evocative

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Synonyms for evocative

Synonyms for evocative

tending to bring a memory, mood, or image, for example, subtly or indirectly to mind

Synonyms for evocative

serving to bring to mind

References in periodicals archive ?
Six judges were trained to rate the stories for originality, complexity, emotional evocativeness, and descriptiveness.
That results in Nahuatl's having an expansive ambiguity and evocativeness, rather than the linear logic we are accustomed to in English.
Other contributors were generally less forceful, but Vittorini's view that the successful novel is not photographic, not a chronicle, but something 'spiritual' is widely shared, even if the narratives actually published in the Bargello reduce 'spirituality' to evocativeness and a certain poeticism of style.
Catholic Newman is particularly evident in the evocativeness of the
Reed's treatment of it draws out the work's combination of quasi-exotic (near-eastern) evocativeness with a poetic style of elegantly mannered sophistication; and he is right to suggest that the secret of the poem's influence in both antiquity and beyond is at least partly sexual.
It works so well as fantasy and as a trigger to the viewer's associations that it loses some evocativeness when actual dreams and fantasies are inserted.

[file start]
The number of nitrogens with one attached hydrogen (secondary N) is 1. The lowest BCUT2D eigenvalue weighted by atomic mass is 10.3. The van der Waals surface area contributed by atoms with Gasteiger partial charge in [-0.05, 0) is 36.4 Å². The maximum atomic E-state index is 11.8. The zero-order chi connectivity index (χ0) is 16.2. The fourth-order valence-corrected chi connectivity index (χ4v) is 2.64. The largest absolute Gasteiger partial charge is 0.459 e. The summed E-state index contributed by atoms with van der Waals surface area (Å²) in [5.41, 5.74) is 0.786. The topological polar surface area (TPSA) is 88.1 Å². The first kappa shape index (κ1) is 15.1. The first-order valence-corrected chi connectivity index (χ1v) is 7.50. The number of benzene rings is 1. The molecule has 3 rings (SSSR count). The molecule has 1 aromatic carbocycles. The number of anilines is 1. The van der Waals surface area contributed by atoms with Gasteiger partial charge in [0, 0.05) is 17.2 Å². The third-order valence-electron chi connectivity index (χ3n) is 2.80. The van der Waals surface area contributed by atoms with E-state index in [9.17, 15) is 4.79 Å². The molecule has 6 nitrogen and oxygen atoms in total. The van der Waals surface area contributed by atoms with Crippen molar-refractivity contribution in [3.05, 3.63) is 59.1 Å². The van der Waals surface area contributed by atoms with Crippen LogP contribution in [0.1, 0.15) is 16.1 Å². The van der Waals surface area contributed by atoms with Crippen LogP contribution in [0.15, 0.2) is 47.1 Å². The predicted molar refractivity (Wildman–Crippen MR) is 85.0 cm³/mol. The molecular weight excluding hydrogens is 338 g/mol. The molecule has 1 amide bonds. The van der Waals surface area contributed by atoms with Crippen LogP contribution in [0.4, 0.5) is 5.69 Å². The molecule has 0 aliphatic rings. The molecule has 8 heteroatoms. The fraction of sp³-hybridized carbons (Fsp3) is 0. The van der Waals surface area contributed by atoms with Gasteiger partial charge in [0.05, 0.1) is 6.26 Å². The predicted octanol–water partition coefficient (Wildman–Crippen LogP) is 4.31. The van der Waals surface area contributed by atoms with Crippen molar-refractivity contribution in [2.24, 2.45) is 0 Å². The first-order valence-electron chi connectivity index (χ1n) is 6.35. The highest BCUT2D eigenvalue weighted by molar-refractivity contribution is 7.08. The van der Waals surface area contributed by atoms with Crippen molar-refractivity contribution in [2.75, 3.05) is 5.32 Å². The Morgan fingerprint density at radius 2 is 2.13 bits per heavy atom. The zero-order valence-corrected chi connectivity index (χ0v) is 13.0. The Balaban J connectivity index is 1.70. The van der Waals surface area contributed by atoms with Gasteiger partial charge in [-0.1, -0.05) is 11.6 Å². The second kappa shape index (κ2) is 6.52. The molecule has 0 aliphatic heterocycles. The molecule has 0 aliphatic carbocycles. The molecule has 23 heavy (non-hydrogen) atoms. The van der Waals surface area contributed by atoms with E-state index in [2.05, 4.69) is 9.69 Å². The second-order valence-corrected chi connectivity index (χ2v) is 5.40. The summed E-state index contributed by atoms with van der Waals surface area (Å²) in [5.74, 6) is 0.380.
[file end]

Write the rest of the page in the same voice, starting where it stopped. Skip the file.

For its evocativeness the book has real scholarly value; despite the fact that hundreds of thousands, or possibly even millions, of young Americans joined communes in the late 1960s and early 1970s, we have precious few such detailed memoirs that provide a good sense of what life in the communes was actually like.
Various ways of interpreting the evocativeness of point-light stimuli have been attempted (Bertenthal & Pinto, 1993; Webb & Aggarwal, 1982), but it is now generally accepted that prior knowledge plays an important part (Cutting, Moore & Morrison, 1988), at least with familiar objects.
Similarly, a number of researchers have explored the hierarchical nestedness of harmonic motion and other constraints to describe the evocativeness of point-light stimuli (for review see Bertenthal & Pinto, 1992), but not in the form of nested covariations as described here.
This point, of course, only reinforces numerous previous studies on the evocativeness of point-light stimuli.
This further testifies to the conceptual evocativeness of such dynamically organized stimuli.
Grusa's short, compact lines often resemble the linguistic restraint, brevity, and evocativeness of Japanese haiku.
Moore in particular punctuates his eastern spectacle with non-imagistic, and, it may be argued, non-sensual details, introducing "musk[s] from Khoten" and "cornelian[s] from Yemen" that presumably are valuable for their geographical novelty and not their concrete evocativeness.
It is "a veritable torcular, squeezing every drain of evocativeness from word-forms" (E&A 117).
Its shorter line length five to seven syllables), a (basically) three-line stanza and a metaphorical identity of body and landscape approximate the economy and visual evocativeness of Japanese verse.